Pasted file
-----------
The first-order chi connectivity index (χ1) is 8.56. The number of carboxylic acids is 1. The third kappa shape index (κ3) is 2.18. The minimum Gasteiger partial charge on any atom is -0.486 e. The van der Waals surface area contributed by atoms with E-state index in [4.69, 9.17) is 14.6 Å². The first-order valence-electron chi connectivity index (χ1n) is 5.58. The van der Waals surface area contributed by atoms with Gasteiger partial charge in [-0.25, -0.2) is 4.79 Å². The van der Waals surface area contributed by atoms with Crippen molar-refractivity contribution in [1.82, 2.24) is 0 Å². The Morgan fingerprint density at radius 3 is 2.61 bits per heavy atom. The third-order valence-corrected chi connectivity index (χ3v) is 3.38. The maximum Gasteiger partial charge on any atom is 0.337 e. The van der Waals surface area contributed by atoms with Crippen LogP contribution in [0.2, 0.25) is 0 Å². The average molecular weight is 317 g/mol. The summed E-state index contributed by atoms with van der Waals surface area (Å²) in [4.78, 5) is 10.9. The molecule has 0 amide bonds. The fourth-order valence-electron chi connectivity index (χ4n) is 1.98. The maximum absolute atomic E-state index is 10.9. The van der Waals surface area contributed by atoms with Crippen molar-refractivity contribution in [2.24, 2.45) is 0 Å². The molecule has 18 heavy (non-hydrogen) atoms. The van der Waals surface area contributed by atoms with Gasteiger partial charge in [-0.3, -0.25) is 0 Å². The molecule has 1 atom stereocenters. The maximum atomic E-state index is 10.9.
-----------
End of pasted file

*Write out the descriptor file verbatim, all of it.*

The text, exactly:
The first-order chi connectivity index (χ1) is 8.56. The number of carboxylic acids is 1. The third kappa shape index (κ3) is 2.18. The minimum Gasteiger partial charge on any atom is -0.486 e. The van der Waals surface area contributed by atoms with E-state index in [4.69, 9.17) is 14.6 Å². The first-order valence-electron chi connectivity index (χ1n) is 5.58. The van der Waals surface area contributed by atoms with Gasteiger partial charge in [-0.25, -0.2) is 4.79 Å². The van der Waals surface area contributed by atoms with Crippen molar-refractivity contribution in [1.82, 2.24) is 0 Å². The Morgan fingerprint density at radius 3 is 2.61 bits per heavy atom. The third-order valence-corrected chi connectivity index (χ3v) is 3.38. The maximum Gasteiger partial charge on any atom is 0.337 e. The van der Waals surface area contributed by atoms with Crippen LogP contribution in [0.2, 0.25) is 0 Å². The average molecular weight is 317 g/mol. The summed E-state index contributed by atoms with van der Waals surface area (Å²) in [4.78, 5) is 10.9. The molecule has 0 amide bonds. The fourth-order valence-electron chi connectivity index (χ4n) is 1.98. The maximum absolute atomic E-state index is 10.9. The van der Waals surface area contributed by atoms with Crippen molar-refractivity contribution in [2.24, 2.45) is 0 Å². The molecule has 18 heavy (non-hydrogen) atoms. The van der Waals surface area contributed by atoms with Gasteiger partial charge in [-0.3, -0.25) is 0 Å². The molecule has 1 atom stereocenters. The maximum atomic E-state index is 10.9.